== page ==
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Treat cardiogenic shock post-MI with early revascularisation: The SHOCK (should we emergently revascularise occluded coronaries for cardiogenic shock) trial has shown that at one year, early revascularisation leads to a survival benefit over standard care (survival 47%v 34%). Standard treatment included intra-aortic balloon pump (IABP) in 86% and thrombolysis in 63%. Revascularisation was with coronary angioplasty (PTCA) in 55% and CABG in 33%. The benefit was only evident in those less than 75 years old. The American Heart Association/American College of Cardiology guidelines now suggest early revascularisation if cardiogenic shock develops within 36 hours of an MI.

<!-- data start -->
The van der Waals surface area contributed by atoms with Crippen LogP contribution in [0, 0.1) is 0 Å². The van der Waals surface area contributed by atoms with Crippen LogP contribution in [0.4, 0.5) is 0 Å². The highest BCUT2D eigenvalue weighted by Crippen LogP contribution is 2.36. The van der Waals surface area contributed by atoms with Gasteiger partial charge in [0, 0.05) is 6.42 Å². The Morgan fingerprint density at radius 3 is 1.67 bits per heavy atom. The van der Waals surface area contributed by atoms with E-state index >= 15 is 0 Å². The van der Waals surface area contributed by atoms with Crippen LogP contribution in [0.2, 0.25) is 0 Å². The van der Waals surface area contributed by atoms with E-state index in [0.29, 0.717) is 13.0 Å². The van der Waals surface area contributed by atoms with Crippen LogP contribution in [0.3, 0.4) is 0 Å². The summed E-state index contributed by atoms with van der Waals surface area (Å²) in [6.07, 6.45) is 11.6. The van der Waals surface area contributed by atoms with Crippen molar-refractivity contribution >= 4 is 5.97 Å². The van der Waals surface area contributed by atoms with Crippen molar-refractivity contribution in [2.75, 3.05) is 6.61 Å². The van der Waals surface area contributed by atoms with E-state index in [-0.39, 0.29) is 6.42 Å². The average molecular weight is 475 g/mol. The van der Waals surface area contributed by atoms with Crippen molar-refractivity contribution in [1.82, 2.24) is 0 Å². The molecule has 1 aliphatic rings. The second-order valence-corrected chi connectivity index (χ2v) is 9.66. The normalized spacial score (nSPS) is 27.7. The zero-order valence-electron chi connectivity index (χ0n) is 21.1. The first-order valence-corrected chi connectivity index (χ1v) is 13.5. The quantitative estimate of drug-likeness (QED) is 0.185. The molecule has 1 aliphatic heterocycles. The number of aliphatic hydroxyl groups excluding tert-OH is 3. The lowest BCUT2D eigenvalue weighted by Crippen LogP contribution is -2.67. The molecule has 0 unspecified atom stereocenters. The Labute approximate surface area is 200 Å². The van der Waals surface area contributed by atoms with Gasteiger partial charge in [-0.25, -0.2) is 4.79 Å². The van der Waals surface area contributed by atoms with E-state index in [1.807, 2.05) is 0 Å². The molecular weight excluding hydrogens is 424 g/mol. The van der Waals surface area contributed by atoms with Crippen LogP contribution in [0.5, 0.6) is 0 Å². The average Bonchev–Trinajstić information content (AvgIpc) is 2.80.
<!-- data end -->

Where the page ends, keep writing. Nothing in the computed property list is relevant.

3 Hochman JS, Sleeper LA, White HD, Dzavik V, Wong SC, Menon V, Webb JG, Steingart R, Picard MH, Menegus MA, Boland J, Sanborn T, Buller CE, Modur S, Forman R, Desvigne-Nickens P, Jacobs AK, Slater JN, LeJemtel TH, for the SHOCK Investigators. One-year survival following early revascularization for cardiogenic shock.

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Exercise (or at least walk faster) if you are diabetic: The nurses health study followed 5125 female nurses with diabetes and asked about their exercise habits. Those performing > 4 hours per week moderate or vigorous exercise had an approximately 40% lower risk for cardiovascular disease. However, only 20% of nurses with diabetes managed even > 1 hour/week exercise. The trends withstood correction for standard risk factors and the fact that regular exercise takers also took hormone replacement therapy more often as well as folate.